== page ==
Franz Bopp

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Franz Bopp

Franz Bopp (September 14, 1791 - October 23, 1867) was a German linguist known for extensive comparative work on Indo-European languages.

He was born at Mainz, but in consequence of the political troubles of that time, his parents removed to Aschaffenburg, in Bavaria, where he received a liberal education at the Lyceum. Here the eloquent lectures of Karl J Windischmann drew his attention was drawn to the languages and literature of the East. (Windischmann, along with GF Creuzer, JJ Görres, and the brothers Schlegel, expressed great enthusiasm for Indian wisdom and philosophy.) And further, Friedrich Schlegel's book, Über die Sprache und Weisheit der Indier (On the Speech and Wisdom of the Indians, Heidelberg, 1808), which had just begun to exert a powerful influence on the minds of German philosophers and historians, could not fail to stimulate also Bopp's interest in the sacred language of the Hindus.

In 1812 he went to Paris at the expense of the Bavarian government, with a view to devoting himself vigorously to the study of Sanskrit. There he enjoyed the society of such eminent men as AL Chézy, S de Sacy, LM Langlès, and, above all, of Alexander Hamilton (1762 - 1824), who had acquired, when in India, an acquaintance with Sanskrit, and had brought out, conjointly with Langlès, a descriptive catalogue of the Sanskrit manuscripts of the Imperial library. At that library Bopp had access not only to the rich collection of Sanskrit manuscripts (most of which Father Pons had brought from India early in the 18th century) but also to the Sanskrit books which had up to that time issued from the Calcutta and Serampore presses.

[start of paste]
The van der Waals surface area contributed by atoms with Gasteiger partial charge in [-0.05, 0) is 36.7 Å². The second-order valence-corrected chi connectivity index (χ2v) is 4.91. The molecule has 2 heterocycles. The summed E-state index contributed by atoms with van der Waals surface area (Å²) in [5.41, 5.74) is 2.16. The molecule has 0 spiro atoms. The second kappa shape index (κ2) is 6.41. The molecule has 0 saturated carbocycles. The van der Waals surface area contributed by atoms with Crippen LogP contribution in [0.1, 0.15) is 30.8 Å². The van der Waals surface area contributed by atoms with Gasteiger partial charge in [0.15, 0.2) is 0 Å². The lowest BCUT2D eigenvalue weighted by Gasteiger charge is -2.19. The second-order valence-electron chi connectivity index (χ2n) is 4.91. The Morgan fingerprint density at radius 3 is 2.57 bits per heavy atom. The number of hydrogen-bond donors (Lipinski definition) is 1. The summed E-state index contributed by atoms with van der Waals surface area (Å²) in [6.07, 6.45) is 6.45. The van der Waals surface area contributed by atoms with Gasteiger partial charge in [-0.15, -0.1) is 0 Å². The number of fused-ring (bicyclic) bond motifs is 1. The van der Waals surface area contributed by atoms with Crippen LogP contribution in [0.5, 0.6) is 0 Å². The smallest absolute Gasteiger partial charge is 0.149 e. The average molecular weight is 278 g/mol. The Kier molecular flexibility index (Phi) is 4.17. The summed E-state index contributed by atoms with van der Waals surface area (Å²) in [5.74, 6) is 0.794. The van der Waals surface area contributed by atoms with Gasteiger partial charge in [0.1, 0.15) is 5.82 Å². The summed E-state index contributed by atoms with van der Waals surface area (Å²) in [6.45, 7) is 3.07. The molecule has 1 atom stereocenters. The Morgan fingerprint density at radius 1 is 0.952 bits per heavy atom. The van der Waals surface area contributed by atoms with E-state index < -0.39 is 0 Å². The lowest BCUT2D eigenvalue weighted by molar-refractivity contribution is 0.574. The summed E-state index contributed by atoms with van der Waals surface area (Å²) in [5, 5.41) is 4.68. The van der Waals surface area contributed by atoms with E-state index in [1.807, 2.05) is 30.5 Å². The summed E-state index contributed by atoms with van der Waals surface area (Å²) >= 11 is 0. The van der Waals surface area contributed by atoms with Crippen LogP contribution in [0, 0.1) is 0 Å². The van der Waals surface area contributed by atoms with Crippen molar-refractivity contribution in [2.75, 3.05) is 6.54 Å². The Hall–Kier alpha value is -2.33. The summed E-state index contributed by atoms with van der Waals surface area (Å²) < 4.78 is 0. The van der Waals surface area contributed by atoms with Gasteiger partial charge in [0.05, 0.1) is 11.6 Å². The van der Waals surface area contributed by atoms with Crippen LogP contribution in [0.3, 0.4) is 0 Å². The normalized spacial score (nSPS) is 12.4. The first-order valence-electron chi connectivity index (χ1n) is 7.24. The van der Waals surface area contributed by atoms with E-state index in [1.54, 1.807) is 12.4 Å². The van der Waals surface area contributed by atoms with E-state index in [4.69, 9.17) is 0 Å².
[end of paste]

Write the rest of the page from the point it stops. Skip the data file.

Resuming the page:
The first fruit of his four years' study in Paris appeared at Frankfurt am Main in 1816, under the title Über das Conjugationssystem der Sanskritsprache in Vergleichung mit jenem der griechischen, lateinischen, persischen und germanischen Sprachen (On the Conjugation System of Sanskrit in comparison with that of Greek, Latin, Persian and Germanic) (Windischmann contributed a preface). In this first book Bopp entered at once on the path on which he would focus the philological researches of his whole subsequent life. He did not need to prove the common parentage of Sanskrit with Persian, Greek, Latin and German, for previous scholars had long established that; but he aimed to trace the common origin of those languages' grammatical forms, of their inflections from composition -- a task which no predecessor had attempted. By a historical analysis of those forms, as applied to the verb, he furnished the first trustworthy materials for a history of the languages compared.

After a brief sojourn in Germany, Bopp travelled to London, where he made the acquaintance of Sir Charles Wilkins and HT Colebrooke, and became the friend of Wilhelm von Humboldt, then Prussian ambassador at the court of St James, to whom he gave instruction in Sanskrit. He brought out, in the Annals of Oriental Literature (London, 1820), an essay entitled, "Analytical Comparison of the Sanskrit, Greek, Latin and Teutonic Languages", in which he extended to all parts of the grammar what he had done in his first book for the verb alone. He had previously published a critical edition, with a Latin translation and notes, of the story of Nala and Damayanti (London, 1819), the most beautiful episode of the Mahabharata. Other episodes of the Mahabharata -- Indralokâgama, and three others (Berlin, 1824); Diluvium, and three others (Berlin, 1829); and a new edition of Nala (Berlin, 1832) -- followed in due course, all of which, with AW Schlegel's edition of the Bhagavad Gita (1823), proved excellent aids in initiating the early student into the reading of Sanskrit texts. On the publication, in Calcutta, of the whole Mahabharata, Bopp discontinued editing Sanskrit texts and confined himself thenceforth exclusively to grammatical investigations.